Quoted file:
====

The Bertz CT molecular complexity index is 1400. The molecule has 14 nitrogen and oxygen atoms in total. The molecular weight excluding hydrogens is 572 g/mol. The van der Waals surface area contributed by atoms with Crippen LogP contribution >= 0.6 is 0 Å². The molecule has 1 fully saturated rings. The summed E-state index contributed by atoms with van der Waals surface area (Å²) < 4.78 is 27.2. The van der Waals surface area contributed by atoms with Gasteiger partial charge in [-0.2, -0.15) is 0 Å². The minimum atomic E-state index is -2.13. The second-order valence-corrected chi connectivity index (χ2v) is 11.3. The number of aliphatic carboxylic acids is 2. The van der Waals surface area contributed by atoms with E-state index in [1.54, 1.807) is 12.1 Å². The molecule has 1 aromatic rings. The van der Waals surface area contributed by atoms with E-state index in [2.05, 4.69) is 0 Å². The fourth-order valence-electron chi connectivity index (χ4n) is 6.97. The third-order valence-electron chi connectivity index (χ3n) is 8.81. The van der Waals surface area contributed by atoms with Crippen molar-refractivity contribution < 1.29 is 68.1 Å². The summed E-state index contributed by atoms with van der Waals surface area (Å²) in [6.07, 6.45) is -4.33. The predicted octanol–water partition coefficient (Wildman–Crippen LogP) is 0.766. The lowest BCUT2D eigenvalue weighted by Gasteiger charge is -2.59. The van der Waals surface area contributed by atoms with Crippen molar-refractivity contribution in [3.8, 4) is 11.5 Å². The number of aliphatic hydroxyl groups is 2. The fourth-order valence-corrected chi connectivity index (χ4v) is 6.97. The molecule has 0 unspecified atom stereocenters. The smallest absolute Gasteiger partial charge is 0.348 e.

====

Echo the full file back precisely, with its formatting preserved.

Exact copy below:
The Bertz CT molecular complexity index is 1400. The molecule has 14 nitrogen and oxygen atoms in total. The molecular weight excluding hydrogens is 572 g/mol. The van der Waals surface area contributed by atoms with Crippen LogP contribution >= 0.6 is 0 Å². The molecule has 1 fully saturated rings. The summed E-state index contributed by atoms with van der Waals surface area (Å²) < 4.78 is 27.2. The van der Waals surface area contributed by atoms with Gasteiger partial charge in [-0.2, -0.15) is 0 Å². The minimum atomic E-state index is -2.13. The second-order valence-corrected chi connectivity index (χ2v) is 11.3. The number of aliphatic carboxylic acids is 2. The van der Waals surface area contributed by atoms with E-state index in [1.54, 1.807) is 12.1 Å². The molecule has 1 aromatic rings. The van der Waals surface area contributed by atoms with E-state index in [2.05, 4.69) is 0 Å². The fourth-order valence-electron chi connectivity index (χ4n) is 6.97. The third-order valence-electron chi connectivity index (χ3n) is 8.81. The van der Waals surface area contributed by atoms with Crippen molar-refractivity contribution < 1.29 is 68.1 Å². The summed E-state index contributed by atoms with van der Waals surface area (Å²) in [6.07, 6.45) is -4.33. The predicted octanol–water partition coefficient (Wildman–Crippen LogP) is 0.766. The lowest BCUT2D eigenvalue weighted by Gasteiger charge is -2.59. The van der Waals surface area contributed by atoms with Crippen molar-refractivity contribution in [3.8, 4) is 11.5 Å². The number of aliphatic hydroxyl groups is 2. The fourth-order valence-corrected chi connectivity index (χ4v) is 6.97. The molecule has 0 unspecified atom stereocenters. The smallest absolute Gasteiger partial charge is 0.348 e.